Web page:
We watched Eric Frein in court.

We watched the Mall at Steamtown die a slow death, then show signs of life at year's end.

There were teacher strikes in the spring and fall.

Cheeky panties were lifted from Victoria's Secret inside the Wyoming Valley Mall.

I lost some good friends.

A young police officer injured and died.

Cabbage all over Interstate 81.

Tire fire.

The pope in Philadelphia.

Turmoil at my alma mater, Marywood, and 24 hour Egg McMuffins at McDonald's.

More radio industry deterioration.  No Letterman.  Mediocre Colbert.

I loved my January trip to Harrisburg to preview the new governor's inauguration.

It was a long year in Harrisburg.  No budget.  Plenty of trouble for the attorney general.

A massive water main break on a brutally hot summer's day, and 16 live shots to let people know what was going on.

Blog of the Year!

This space will be soon be occupied by some of my favorite photos from 2015, so it was time for a year-end-wrap.


Wednesday, December 16, 2015

Christmas Ride

I knew it would be warm, but 59 on Sunday night was outrageous, and I knew I had to do something to celebrate.

I got out my bike at midnight and went for a ride.  Every second was fantastic, and there is one section in particular that is the subject of today's entry.

Four towns are on my usual route.  Not to sound condescending, but I pass a row of homes and apartments that aren't in the greatest shape.  It's not a crime ridden section, but it's clear it's not a rich neighborhood.  Every home had a tree in the window, even if it was a small one.  Every home and apartment had a string of lights on the front porch.  Not wealthy in terms of dollars, but wealthy in terms of spirit, and one is a whole lot more important than the other.

That brings to mind a Christmas story from years ago.  I've told this one before, but it's been a while, and we have some new readers.  It was 1990 or 1991.  I was working down the street.  Photographer John and I, who now works with me here at WNEP, were sent to do a story on an East Stroudsburg Salvation Army Christmas Eve dinner for the less fortunate.  Everyone there was great.  A tree, gifts, food, music, happy adults, even happier children, Santa...  The whole nine yards.  It was a good story.

As John and I were leaving the Salvation Army to head to a few more assignments, I said to John that I felt sorry for the people there.  John replied that I shouldn't feel sorry.  The people at the Salvation Army were having a great Christmas, and they had things they otherwise couldn't get or afford.  It was a party with friends and family.  They knew people cared.

It was the classic glass half empty/half full situation.  I was the half empty guy.  John saw the glass as half full, and you know what?  He was right.  I often think of that cold December night, and it came to mind as I was riding my bike on a warm December morning, more than twenty years later.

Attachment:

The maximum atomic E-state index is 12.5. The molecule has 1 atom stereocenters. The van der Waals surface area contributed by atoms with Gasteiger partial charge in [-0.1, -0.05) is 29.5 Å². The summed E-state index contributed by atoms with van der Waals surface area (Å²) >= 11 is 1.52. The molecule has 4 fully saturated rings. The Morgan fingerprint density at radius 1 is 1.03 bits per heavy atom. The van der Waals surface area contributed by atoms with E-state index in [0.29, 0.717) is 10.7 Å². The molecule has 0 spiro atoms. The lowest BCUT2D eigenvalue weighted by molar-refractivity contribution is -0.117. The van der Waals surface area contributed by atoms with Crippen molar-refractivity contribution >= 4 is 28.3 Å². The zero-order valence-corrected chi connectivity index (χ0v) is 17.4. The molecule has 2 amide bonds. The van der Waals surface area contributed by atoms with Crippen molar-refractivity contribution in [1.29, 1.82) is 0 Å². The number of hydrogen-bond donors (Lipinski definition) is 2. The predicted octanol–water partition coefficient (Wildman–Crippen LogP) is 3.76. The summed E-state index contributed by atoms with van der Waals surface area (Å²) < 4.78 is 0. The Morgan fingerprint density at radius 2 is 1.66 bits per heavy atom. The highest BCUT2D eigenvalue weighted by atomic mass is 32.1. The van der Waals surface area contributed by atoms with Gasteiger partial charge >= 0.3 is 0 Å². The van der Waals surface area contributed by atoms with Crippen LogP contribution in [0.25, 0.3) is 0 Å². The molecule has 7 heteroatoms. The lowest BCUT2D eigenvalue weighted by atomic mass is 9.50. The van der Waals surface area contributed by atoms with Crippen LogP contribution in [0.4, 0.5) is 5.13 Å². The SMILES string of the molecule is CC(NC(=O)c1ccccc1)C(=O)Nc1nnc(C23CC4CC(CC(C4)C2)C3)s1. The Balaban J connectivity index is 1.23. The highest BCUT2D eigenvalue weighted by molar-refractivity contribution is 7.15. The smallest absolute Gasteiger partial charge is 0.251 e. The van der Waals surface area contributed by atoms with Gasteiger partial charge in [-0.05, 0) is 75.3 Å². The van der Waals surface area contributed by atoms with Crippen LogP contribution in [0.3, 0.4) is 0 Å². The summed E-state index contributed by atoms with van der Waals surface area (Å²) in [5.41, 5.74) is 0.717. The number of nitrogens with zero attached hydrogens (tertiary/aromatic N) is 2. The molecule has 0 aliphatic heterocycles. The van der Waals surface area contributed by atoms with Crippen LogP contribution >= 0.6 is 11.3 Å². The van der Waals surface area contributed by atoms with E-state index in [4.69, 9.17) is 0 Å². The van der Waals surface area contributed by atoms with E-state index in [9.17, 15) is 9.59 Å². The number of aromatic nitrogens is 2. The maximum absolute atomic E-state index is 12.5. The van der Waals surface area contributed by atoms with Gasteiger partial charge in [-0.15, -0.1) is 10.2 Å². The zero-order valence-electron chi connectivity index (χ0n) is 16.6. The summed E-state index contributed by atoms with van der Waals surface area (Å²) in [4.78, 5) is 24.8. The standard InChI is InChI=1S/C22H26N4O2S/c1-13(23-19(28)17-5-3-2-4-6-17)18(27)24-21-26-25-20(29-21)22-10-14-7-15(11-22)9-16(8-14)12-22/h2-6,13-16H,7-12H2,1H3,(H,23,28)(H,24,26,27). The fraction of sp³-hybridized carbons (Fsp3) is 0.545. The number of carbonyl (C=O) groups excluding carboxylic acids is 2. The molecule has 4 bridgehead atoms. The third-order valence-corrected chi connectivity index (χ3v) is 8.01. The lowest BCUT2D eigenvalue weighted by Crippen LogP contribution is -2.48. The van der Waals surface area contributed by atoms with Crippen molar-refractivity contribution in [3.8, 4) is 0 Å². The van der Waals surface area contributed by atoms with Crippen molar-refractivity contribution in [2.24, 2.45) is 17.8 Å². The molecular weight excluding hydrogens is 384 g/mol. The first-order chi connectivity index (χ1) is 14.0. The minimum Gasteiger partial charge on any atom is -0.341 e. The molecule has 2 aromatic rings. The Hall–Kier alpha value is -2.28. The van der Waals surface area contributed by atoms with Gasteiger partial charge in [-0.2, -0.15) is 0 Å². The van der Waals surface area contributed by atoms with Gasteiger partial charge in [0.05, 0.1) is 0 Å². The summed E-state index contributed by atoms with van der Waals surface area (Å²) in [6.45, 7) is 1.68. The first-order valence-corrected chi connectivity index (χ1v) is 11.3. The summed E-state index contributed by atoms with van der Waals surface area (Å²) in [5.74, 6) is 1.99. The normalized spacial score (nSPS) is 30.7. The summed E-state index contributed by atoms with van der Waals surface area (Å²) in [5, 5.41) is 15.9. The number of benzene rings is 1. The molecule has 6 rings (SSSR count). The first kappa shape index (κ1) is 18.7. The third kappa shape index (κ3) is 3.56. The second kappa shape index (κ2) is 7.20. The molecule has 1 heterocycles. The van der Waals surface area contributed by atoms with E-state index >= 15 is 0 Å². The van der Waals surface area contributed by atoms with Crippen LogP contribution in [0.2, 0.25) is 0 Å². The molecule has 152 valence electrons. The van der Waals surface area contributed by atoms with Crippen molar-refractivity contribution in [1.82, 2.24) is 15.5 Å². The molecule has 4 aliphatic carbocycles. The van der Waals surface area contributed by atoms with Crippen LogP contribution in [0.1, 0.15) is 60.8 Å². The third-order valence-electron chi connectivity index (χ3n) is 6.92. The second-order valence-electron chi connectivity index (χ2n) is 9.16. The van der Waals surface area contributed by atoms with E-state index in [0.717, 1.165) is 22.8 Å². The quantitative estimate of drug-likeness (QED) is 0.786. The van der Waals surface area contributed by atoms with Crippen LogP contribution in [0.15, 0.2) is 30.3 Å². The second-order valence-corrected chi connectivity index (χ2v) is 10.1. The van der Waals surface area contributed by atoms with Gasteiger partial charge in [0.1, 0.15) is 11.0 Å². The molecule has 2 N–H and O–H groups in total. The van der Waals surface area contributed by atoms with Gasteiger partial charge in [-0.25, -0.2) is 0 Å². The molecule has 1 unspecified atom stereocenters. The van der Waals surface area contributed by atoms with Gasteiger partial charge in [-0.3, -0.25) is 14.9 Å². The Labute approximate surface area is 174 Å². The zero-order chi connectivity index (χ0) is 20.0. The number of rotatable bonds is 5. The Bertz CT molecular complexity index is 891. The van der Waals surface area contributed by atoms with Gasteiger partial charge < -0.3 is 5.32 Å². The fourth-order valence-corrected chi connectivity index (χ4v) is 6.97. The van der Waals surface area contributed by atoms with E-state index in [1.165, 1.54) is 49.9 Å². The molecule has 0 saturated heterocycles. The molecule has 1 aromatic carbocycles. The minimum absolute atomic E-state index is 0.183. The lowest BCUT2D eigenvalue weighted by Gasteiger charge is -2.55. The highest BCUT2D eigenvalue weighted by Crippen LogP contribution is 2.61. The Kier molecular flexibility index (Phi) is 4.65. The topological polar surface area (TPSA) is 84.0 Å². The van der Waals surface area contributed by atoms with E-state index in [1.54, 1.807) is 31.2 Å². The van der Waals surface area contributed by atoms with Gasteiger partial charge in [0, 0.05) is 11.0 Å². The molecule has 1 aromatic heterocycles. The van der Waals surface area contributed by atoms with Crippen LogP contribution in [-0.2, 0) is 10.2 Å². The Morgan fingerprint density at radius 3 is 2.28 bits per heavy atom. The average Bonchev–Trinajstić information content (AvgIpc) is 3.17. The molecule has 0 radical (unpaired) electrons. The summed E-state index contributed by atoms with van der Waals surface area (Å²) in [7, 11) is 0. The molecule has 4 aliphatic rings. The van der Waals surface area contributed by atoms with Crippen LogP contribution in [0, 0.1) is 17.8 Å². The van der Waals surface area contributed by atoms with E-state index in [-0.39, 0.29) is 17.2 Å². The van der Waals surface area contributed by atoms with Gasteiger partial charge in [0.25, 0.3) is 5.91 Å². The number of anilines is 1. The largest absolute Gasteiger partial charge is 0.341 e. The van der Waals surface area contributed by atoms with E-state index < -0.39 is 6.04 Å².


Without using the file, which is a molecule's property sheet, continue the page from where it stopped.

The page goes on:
Warm weather.  Warm thoughts.

Tuesday, December 15, 2015

Christmas Shopping

A friend and I were having a conversation at the gym the other morning.  She said it seems stores are less crowded this year, and I agreed.  I had to go out for a few things last week, and I zipped in and out of three stores.

I suspect the internet has a lot to do with it.  I was buried in catalogs via snail mail, and offers via e-mail.

It's always best to support local businesses.  If you can't do that, go to a chain store that employs local people.  Unfortunately, some of us don't have the time to do a lot of running around.  It's so easy and convenient to see something you like, click on it, and have it delivered to your door in two days.

American retail is changing.  Rapidly.

There is still a place for brick and mortar stores.  There are things, like clothes and shoes, I want to try on first.  Wandering through the mall is also a great way to kill an hour.  Soft pretzel.  Ice cream cone.  Can't get that that via the internet.

I'm sure the retail thing will pick up before Christmas.  Remember, the last Saturday before Christmas is traditionally the biggest shopping day of the year.  Black Friday lost its title a long time ago.

Use common sense.  Be safe.  Shop wisely.  Merry Christmas.

Monday, December 14, 2015

Monday Scrapple

In spite of all its problems, I'm curious about Chipotle food.  There has been a store a few miles from me, and I still haven't found the time or inspiration to stop by.

I respect the popularity of the series, but I cannot envision any scenario that gets me to a theater for the new Star Wars movie.

Dickson City has added some red and green holly to its white snowflake Christmas street lights.  It makes a world of difference-- much more visually interesting, much warmer.

I like fruit cake.

Is the pumpkin spice craze over yet?  One of my favorite mini marts had a huge display of Trident Pumpkin Spice Gum.  I think it sold about four packages.